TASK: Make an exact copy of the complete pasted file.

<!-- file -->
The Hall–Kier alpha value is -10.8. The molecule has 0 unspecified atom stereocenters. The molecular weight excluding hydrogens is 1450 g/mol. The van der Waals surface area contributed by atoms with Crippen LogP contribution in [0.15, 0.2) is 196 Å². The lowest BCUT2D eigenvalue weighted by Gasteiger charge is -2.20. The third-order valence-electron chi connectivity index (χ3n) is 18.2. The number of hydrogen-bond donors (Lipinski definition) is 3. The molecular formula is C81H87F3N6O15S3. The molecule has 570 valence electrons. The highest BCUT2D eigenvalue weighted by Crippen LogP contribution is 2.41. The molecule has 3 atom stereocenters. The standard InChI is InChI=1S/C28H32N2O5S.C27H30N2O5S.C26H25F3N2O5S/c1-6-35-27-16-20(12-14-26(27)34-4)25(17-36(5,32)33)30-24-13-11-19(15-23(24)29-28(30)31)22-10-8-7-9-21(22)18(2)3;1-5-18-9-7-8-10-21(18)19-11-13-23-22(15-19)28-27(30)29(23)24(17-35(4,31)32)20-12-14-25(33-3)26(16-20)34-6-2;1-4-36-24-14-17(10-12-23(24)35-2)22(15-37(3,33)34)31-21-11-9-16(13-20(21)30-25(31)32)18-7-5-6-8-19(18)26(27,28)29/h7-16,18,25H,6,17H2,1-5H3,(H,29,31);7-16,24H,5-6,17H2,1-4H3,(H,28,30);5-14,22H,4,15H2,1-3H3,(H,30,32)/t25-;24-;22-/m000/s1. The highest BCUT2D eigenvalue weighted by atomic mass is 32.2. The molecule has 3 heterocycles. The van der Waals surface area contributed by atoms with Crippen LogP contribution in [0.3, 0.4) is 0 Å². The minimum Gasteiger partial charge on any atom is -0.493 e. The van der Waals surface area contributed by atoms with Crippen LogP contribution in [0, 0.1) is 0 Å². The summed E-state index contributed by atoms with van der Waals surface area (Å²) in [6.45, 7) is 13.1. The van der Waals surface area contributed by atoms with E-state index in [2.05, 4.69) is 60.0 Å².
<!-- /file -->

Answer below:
The Hall–Kier alpha value is -10.8. The molecule has 0 unspecified atom stereocenters. The molecular weight excluding hydrogens is 1450 g/mol. The van der Waals surface area contributed by atoms with Crippen LogP contribution in [0.15, 0.2) is 196 Å². The lowest BCUT2D eigenvalue weighted by Gasteiger charge is -2.20. The third-order valence-electron chi connectivity index (χ3n) is 18.2. The number of hydrogen-bond donors (Lipinski definition) is 3. The molecular formula is C81H87F3N6O15S3. The molecule has 570 valence electrons. The highest BCUT2D eigenvalue weighted by Crippen LogP contribution is 2.41. The molecule has 3 atom stereocenters. The standard InChI is InChI=1S/C28H32N2O5S.C27H30N2O5S.C26H25F3N2O5S/c1-6-35-27-16-20(12-14-26(27)34-4)25(17-36(5,32)33)30-24-13-11-19(15-23(24)29-28(30)31)22-10-8-7-9-21(22)18(2)3;1-5-18-9-7-8-10-21(18)19-11-13-23-22(15-19)28-27(30)29(23)24(17-35(4,31)32)20-12-14-25(33-3)26(16-20)34-6-2;1-4-36-24-14-17(10-12-23(24)35-2)22(15-37(3,33)34)31-21-11-9-16(13-20(21)30-25(31)32)18-7-5-6-8-19(18)26(27,28)29/h7-16,18,25H,6,17H2,1-5H3,(H,29,31);7-16,24H,5-6,17H2,1-4H3,(H,28,30);5-14,22H,4,15H2,1-3H3,(H,30,32)/t25-;24-;22-/m000/s1. The highest BCUT2D eigenvalue weighted by atomic mass is 32.2. The molecule has 3 heterocycles. The van der Waals surface area contributed by atoms with Crippen LogP contribution in [0.3, 0.4) is 0 Å². The minimum Gasteiger partial charge on any atom is -0.493 e. The van der Waals surface area contributed by atoms with Crippen LogP contribution in [0, 0.1) is 0 Å². The summed E-state index contributed by atoms with van der Waals surface area (Å²) in [6.45, 7) is 13.1. The van der Waals surface area contributed by atoms with E-state index in [2.05, 4.69) is 60.0 Å².